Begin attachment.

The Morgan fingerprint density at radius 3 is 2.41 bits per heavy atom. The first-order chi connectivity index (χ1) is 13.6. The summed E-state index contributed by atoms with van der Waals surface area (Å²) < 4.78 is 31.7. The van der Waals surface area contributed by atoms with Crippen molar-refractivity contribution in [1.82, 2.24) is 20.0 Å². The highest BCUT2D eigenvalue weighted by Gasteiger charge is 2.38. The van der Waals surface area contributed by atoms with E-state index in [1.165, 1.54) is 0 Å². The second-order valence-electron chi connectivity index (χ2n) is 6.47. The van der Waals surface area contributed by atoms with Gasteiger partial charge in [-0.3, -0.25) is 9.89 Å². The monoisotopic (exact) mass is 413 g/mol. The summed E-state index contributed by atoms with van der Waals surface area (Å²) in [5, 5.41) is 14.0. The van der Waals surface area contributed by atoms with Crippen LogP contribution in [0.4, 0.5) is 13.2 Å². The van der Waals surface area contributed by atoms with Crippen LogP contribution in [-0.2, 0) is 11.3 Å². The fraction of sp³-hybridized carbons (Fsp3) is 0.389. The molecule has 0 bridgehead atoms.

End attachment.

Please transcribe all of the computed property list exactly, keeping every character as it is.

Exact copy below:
The Morgan fingerprint density at radius 3 is 2.41 bits per heavy atom. The first-order chi connectivity index (χ1) is 13.6. The summed E-state index contributed by atoms with van der Waals surface area (Å²) < 4.78 is 31.7. The van der Waals surface area contributed by atoms with Crippen molar-refractivity contribution in [1.82, 2.24) is 20.0 Å². The highest BCUT2D eigenvalue weighted by Gasteiger charge is 2.38. The van der Waals surface area contributed by atoms with E-state index in [1.165, 1.54) is 0 Å². The second-order valence-electron chi connectivity index (χ2n) is 6.47. The van der Waals surface area contributed by atoms with Gasteiger partial charge in [-0.3, -0.25) is 9.89 Å². The monoisotopic (exact) mass is 413 g/mol. The summed E-state index contributed by atoms with van der Waals surface area (Å²) in [5, 5.41) is 14.0. The van der Waals surface area contributed by atoms with Crippen LogP contribution in [0.4, 0.5) is 13.2 Å². The van der Waals surface area contributed by atoms with Crippen LogP contribution in [-0.2, 0) is 11.3 Å². The fraction of sp³-hybridized carbons (Fsp3) is 0.389. The molecule has 0 bridgehead atoms.